Where new writing finds its voice
The Pen Pusher

The Receptionist

Felicity Cloake

The Disgruntled Ruminations of an Office Worker meant for Better Things

As if going into work on a Monday morning wasn’t hard enough, once I’ve noted the gloomy fact that the building hasn’t burned down over the weekend and then faced the deadeyed smokers who lurk outside it, there’s the receptionist to deal with.

I have issues with receptionists. Not this one in particular, although her party trick of peeling off her nail extensions whilst talking to me is beginning to grate, but with the species in general. Surely the reception ought to be manned by a cuddly elderly sort in a big nubbly cardigan who would ease you into the day with a comfortingly fat smile and a nice cup of tea. But oh no, cardies with cats on and tissues spilling from the sleeves aren’t part of the company image. Instead I get to be ‘greeted’ by a perfectly groomed, and perfectly bored, 17-year old Heat addict who is much, much cooler than I ever even dared to hope I’d be in my most extravagant teenage fantasies (including the one where Damon gave me his mega-lush wooden necklace).

It’s not that I hate her. It’s just that, as ought to be abundantly clear to both of us, we have nothing in common. In the real world, there’s no way the two of us would ever be friends. In fact, if she got onto my night bus with a raucous crowd of her mates, I’d probably move me and my paperback downstairs with haughty haste, and she wouldn’t even notice. That fact squarely faced, surely a polite ‘Morning!’ ought to suffice, and be enough to keep old magazines and those special pens that are only supposed to be for the art department flowing my way. Maybe it would even stop her sending me those hilarious ‘one for The Girls!!!’ forwards.

And yet I can’t help worrying that if I don’t stop and chat every morning, I’ll look snobbish. The best-case scenario is that she’s on the phone. But transferring a call never takes long enough for me to grab the departmental post and race upstairs with enough unseemly speed. So then I feel obliged to ask about her weekend, and say farcical things like, ‘wow, that hard house night sounds AMAZING’, as I shift awkwardly from foot to foot.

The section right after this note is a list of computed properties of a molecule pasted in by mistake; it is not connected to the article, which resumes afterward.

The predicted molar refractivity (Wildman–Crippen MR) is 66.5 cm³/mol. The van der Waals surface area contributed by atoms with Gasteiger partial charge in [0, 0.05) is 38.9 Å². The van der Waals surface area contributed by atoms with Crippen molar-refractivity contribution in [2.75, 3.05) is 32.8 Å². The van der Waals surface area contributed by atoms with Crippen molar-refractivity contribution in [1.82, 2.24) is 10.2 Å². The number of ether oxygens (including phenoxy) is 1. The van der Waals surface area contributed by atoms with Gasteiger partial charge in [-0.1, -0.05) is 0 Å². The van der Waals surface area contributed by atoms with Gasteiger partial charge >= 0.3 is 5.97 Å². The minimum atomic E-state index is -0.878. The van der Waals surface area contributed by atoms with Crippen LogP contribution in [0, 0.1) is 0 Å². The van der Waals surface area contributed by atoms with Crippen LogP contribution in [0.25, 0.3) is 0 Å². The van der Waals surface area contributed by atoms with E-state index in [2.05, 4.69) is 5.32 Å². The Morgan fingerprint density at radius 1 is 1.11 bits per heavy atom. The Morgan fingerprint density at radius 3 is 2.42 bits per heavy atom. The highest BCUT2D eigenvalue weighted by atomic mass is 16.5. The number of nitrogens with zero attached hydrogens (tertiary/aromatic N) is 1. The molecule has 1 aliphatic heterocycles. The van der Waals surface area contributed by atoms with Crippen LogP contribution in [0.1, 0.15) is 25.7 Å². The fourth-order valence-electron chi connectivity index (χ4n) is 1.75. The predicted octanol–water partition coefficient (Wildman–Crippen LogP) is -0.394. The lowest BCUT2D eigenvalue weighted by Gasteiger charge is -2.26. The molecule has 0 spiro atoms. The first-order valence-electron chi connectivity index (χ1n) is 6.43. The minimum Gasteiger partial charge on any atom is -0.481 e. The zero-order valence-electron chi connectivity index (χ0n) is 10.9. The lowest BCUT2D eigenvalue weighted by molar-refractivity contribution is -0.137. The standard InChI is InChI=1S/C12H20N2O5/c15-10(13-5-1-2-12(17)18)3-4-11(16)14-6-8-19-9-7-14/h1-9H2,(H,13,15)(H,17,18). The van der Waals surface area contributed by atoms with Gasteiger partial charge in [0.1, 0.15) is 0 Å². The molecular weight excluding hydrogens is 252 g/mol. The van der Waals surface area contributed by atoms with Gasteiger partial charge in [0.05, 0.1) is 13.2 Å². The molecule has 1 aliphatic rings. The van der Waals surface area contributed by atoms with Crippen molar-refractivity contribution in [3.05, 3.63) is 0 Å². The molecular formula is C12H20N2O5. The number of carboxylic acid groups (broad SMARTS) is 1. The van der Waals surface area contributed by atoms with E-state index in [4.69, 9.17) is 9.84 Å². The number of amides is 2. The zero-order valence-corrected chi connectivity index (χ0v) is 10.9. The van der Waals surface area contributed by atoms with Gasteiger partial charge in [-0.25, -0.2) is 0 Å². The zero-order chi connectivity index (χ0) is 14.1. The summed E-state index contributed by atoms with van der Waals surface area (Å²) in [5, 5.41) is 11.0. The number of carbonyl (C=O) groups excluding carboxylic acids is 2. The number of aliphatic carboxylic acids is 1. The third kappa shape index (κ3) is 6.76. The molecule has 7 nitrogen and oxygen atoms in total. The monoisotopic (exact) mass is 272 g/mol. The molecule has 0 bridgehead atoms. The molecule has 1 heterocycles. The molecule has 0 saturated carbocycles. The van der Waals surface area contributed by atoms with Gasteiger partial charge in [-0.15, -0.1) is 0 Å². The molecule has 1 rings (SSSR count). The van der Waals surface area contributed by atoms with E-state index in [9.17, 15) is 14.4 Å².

No one else seems to have these weird hang ups. In fact, everyone else is falling over themselves to win one of her rare, pouting smiles. With the seldom verified assumption that she has a GCSE in Leisure, a blue-collar boyfriend and a father who calls her ‘Princess’, she represents the carefree, charmingly unambitious lifestyle so many of us aspire to on a Monday morning, if only we could give up our little trips to Borough Market and our eastern European city breaks.

The worst offenders are very definitely even less hip than me. For some reason, middle-aged men think hanging with the receptionist makes them cool. Like an ill-advised leather jacket, chatting about Big Brother and their lost weekends, circa 1983, by the UPS machine seems to have become an emblem of paunchy rebellion. They spout about working to live, not living to work whilst rolling cigarettes on the counter and cheekily hinting they might like something stronger. Surely that has to be worse than my chat…?